Nov. 28th, 2014

semiotic_pirate: (speak your mind)
Saw a tweet by Neil deGrasse Tyson in my TL retweeted by someone (though I could SWEAR I had been following him directly - nevermind, the weird add/drop bug of Twitter is another matter entirely) and it was:

"Odd that drivers of fuel efficient cars often get more green-praise than those who chose to live where they can walk to work."

A few people jumped in with things that make a one-off statement like this seem truly uninformed over economic truths:

@Hidoshi said that "the flip side is that a lot of people can't afford to live close to where they work thanks to housing prices in cities"

@Dracos_snitch said it's "probably because it's harder to find a place to live close to work when you also have other needs for you and your family."

@RationalPastime called Neil to the carpet by saying it was "odd that you think living close to work is a choice for most people" and then Neil was further mocked by @SoundCheckMama when she commented "If only we could all live where we work. Or work where we live.

My knee-jerk reaction was to think backward to when we purchased the house my family is currently living in. A house that we chose because it was halfway between my job and my spouse's job (at the time.) Although my spouse has moved on to another position that is - mostly - in the same direction of my job but much closer. I would LOVE to live closer to my job (either halfway between or closest to mine since I have less incentive to job hop in my profession) but this is where we are stuck.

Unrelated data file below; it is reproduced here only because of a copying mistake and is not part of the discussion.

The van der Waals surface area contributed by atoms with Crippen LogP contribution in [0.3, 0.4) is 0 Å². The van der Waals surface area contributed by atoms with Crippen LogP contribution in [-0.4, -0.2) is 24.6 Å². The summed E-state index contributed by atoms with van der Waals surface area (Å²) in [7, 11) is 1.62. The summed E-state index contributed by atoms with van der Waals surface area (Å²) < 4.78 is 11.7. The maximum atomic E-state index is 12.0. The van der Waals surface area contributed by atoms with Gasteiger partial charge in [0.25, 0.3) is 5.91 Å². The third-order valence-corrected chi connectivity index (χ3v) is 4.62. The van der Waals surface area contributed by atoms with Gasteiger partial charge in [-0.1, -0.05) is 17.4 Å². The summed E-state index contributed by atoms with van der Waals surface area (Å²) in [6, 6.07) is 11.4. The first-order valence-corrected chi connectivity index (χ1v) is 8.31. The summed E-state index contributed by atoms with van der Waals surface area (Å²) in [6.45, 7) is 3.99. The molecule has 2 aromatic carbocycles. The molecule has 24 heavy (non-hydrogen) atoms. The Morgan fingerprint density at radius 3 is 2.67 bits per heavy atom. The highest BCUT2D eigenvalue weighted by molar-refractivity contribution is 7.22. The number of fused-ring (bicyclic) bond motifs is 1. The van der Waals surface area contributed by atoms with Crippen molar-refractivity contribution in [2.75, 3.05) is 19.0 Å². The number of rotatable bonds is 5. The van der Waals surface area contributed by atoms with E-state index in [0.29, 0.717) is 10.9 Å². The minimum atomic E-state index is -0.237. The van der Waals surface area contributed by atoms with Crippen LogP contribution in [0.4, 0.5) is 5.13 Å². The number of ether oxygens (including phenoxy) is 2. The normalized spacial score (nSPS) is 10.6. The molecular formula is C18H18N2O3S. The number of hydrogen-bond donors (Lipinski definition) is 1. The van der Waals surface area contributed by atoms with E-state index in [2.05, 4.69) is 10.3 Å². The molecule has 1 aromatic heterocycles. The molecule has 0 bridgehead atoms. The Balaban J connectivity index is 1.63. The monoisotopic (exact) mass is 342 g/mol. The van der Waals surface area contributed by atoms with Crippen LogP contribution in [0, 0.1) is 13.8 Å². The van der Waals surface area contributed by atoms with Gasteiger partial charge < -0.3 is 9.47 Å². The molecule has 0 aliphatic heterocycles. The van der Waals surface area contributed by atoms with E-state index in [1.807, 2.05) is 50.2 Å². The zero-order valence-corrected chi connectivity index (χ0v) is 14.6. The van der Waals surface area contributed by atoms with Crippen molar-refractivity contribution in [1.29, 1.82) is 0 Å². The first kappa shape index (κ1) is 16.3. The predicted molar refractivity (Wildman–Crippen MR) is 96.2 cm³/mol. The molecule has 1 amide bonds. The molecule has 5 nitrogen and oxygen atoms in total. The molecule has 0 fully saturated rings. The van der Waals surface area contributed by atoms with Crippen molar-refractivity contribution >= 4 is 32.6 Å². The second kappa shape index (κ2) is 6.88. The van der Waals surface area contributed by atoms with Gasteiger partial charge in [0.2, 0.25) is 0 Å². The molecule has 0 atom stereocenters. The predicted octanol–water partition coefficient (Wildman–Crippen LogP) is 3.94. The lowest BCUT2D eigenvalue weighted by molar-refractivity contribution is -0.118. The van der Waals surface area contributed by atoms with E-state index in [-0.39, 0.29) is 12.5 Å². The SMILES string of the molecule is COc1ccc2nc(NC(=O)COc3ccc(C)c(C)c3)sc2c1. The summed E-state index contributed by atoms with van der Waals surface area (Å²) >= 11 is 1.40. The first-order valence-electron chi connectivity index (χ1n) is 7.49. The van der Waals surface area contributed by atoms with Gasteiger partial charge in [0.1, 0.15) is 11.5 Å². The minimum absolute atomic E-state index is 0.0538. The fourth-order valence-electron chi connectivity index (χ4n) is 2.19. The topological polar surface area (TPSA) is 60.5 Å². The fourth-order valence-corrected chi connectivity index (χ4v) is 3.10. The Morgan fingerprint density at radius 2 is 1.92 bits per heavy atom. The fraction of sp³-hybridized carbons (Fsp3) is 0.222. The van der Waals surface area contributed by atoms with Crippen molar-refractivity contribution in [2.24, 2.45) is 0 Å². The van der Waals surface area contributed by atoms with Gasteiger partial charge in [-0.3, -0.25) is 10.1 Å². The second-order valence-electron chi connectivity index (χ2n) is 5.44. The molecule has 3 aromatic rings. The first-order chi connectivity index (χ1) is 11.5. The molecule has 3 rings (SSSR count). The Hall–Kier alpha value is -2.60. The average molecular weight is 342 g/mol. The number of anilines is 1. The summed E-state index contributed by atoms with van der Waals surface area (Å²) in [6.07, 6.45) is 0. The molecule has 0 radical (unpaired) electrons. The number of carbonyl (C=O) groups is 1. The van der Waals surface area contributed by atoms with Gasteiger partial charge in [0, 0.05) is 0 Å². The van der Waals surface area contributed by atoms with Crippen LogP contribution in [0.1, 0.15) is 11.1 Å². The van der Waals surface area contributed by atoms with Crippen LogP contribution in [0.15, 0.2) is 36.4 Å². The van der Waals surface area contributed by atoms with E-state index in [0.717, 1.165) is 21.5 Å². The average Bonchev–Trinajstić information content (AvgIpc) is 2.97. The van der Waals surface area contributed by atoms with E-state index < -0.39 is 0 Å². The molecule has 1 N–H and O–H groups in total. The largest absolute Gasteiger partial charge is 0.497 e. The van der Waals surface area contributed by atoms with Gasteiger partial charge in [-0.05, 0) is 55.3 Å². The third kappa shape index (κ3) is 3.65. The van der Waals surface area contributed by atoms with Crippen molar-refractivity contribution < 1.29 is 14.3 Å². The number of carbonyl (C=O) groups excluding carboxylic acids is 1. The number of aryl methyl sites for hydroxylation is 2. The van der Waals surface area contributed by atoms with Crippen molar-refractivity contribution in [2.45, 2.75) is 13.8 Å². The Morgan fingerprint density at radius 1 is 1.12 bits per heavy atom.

Just after we bought the house, the market crashed hard. I saw it coming and was able to make sure we purchased something at a price low enough that we wouldn't go underwater, though we've come close a couple of times according to Zillow...

I live in an area of my city that has NO sidewalks - though it IS on the sidewalk master plan for the city and will "eventually" get them. The road is marked as a 25mph "country road" but, since it is constantly used as a thruway between one side of the city as another, people tend to drive an average of 10-15mph over the limit, even on the hairpin turns. This isn't discoverable until you move in and have lived on the street for a while. This results in a dearth of walking or bike riding because all the surrounding roads are like this as well.

Another thought that popped into my head is that I didn't pay any more for my hybrid car than the regular version of the vehicle, JUST AFTER the tax break for purchasing hybrid vehicles lapsed. Yes, I drive a hybrid, in a culture that requires you to have a vehicle to go anywhere (safely) and I would love to move closer to my job, and have access to sidewalks, and bicycle trails, and food shopping within walking distance, etcetera, etcetera. Heck, I'd love for even the rumored high-speed commuter rail line that supposed to connect all the way up to Montreal to get built posthaste.

MOST OF AMERICA IS NOT BUILT TO FIT IN WITH WHATEVER YOU ARE THINKING NEIL, OR WHATEVER WELLSPRING YOU ARE DUNKING THAT BUCKET FROM WHICH YOU'RE DRINKING. THIS IS NOT SOMETHING THAT I CHOSE, IT IS SOMETHING THAT I WAS BORN INTO AND MY VOTE HAS NEVER RESULTED IN MY LIVING ENVIRONMENT CHANGING INTO SOMETHING FRIENDLIER TO THE ENVIRONMENT AT LARGE.

Maybe the green-praise is by working from within the system that we are stuck in and making the most acceptable choice that we can live with, within our individual circumstances. I'd like to sum this tirade up with what @anneleonard said:

"Choosing to live where one can walk to work is a privilege."

Check your privilege, Neil.

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